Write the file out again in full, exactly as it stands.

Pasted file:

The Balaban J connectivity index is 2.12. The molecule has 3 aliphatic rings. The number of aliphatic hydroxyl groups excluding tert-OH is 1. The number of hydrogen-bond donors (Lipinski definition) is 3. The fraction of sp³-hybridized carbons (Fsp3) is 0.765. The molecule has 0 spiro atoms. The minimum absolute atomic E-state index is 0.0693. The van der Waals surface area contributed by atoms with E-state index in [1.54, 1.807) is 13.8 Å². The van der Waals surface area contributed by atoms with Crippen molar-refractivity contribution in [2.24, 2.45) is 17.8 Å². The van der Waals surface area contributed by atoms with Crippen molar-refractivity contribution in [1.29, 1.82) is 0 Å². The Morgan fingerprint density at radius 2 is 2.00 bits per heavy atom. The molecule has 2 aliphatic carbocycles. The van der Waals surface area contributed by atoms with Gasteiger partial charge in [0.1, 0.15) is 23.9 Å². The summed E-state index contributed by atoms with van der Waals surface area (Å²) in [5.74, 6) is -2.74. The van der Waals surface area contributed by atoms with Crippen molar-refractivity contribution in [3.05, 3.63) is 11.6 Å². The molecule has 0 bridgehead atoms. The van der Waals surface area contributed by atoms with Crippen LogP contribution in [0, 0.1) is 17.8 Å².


The Balaban J connectivity index is 2.12. The molecule has 3 aliphatic rings. The number of aliphatic hydroxyl groups excluding tert-OH is 1. The number of hydrogen-bond donors (Lipinski definition) is 3. The fraction of sp³-hybridized carbons (Fsp3) is 0.765. The molecule has 0 spiro atoms. The minimum absolute atomic E-state index is 0.0693. The van der Waals surface area contributed by atoms with E-state index in [1.54, 1.807) is 13.8 Å². The van der Waals surface area contributed by atoms with Crippen molar-refractivity contribution in [2.24, 2.45) is 17.8 Å². The van der Waals surface area contributed by atoms with Crippen molar-refractivity contribution in [1.29, 1.82) is 0 Å². The Morgan fingerprint density at radius 2 is 2.00 bits per heavy atom. The molecule has 2 aliphatic carbocycles. The van der Waals surface area contributed by atoms with Gasteiger partial charge in [0.1, 0.15) is 23.9 Å². The summed E-state index contributed by atoms with van der Waals surface area (Å²) in [5.74, 6) is -2.74. The van der Waals surface area contributed by atoms with Crippen molar-refractivity contribution in [3.05, 3.63) is 11.6 Å². The molecule has 0 bridgehead atoms. The van der Waals surface area contributed by atoms with Crippen LogP contribution in [0, 0.1) is 17.8 Å².